Suddenly Lady Mary hears a noise. It must be Mr. Fox returning home! She hides in a place where she cannot be discovered, but from which she may see and hear. It is from this location that she spies Mr. Fox, dragging the corpse of a young lady who is dressed as a bride. Mr. Fox notices a ring on the dead woman’s finger and tries to yank it off. When that fails he produces a knife and severs the finger from its hand. The finger flies through the air and lands in Lady Mary’s lap.

Now, in the face of this horror, does Lady Mary’s blood run cold? Oh no, dear reader, no. Even though we are collectively holding our breath in dread, Lady Mary keeps her head and remains still and hidden while Mr. Fox searches the room. When he cannot find the finger, he leaves. Lady Mary slips the dead finger into her pocket and departs the castle.

The next day Mr. Fox visits Lady Mary and her family. As they sit dining, she relates a “dream” she had in which she visited Mr. Fox’s castle. She tells first of the series of arches she encountered, and the cautioning words she found there. Each time she relates one of the phrases (“Be Bold…”) Mr. Fox responds, “But it is not so, nor it was not so.”

When Lady Mary describes the portion of her dream in which she discovers the Bloody Chamber, Mr. Fox responds, “It is not so, nor it was not so. And God forbid it should be so,” and he goes on repeating this until the very end of Lady Mary’s anecdote, when she relates how Mr. Fox chopped off a dead woman’s finger.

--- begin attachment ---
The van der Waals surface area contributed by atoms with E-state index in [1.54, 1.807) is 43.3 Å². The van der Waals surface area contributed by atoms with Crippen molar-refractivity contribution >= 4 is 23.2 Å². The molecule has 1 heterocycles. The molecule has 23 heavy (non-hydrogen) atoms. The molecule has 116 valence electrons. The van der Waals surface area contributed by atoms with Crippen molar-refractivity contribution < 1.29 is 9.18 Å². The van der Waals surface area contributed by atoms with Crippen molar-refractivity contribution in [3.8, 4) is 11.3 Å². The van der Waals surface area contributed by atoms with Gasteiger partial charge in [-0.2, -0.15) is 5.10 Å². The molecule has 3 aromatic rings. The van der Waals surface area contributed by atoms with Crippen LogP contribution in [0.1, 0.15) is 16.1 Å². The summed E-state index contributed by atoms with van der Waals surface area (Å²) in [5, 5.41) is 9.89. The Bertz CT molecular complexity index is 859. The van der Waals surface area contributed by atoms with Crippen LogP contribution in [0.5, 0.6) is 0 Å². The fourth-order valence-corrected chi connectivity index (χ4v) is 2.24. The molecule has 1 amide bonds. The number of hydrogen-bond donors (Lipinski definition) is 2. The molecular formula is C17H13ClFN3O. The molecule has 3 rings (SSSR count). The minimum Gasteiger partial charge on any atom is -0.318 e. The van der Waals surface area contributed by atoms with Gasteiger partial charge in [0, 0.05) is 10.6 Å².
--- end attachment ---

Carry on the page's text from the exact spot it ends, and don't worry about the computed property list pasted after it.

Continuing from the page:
After the final “It is not so, nor it was not so. And God forbid it should be so,” Lady Mary pulls from her pocket the finger, still adorned with its ring, and throws it on the table, crying out, “But it is so, and it was so. Here’s finger and ring I have to show!”

The story concludes, “At once her brothers and her friends drew their swords and cut Mr. Fox into a thousand pieces.”

Note that it is Lady Mary’s curiosity that not only allows her to live, but leads to Mr. Fox’s punishment for his ill deeds. She stands in stark opposition to Bluebeard bride, a woman who is ever imperilled and chastised for her curiosity. Bluebeard’s bride is first punished for her interest in an unusual man (who is, of course, later revealed to be a murderer) and then, rather paradoxically, almost murdered for violating her nasty husband’s interdictions.

Lady Mary stands as a kind of anti-tale heroine, the foil to Bluebeard’s meek and helpless bride. Though Mr. Fox is centuries old, its repetition in the contemporary West, as related to but not of the Bluebeard fairy tale, lends it the appearance and function of the anti-tale. Not only is Lady Mary rewarded for her curiosity and her lack of dependance upon male characters (or anyone else, for that matter), her actions drive the story. Her male relatives and friends don’t protect some wilting heroine; instead, they chop Mr. Fox to pieces, “not Lady Mary’s rescuers, but her agents” (to quote Langrish).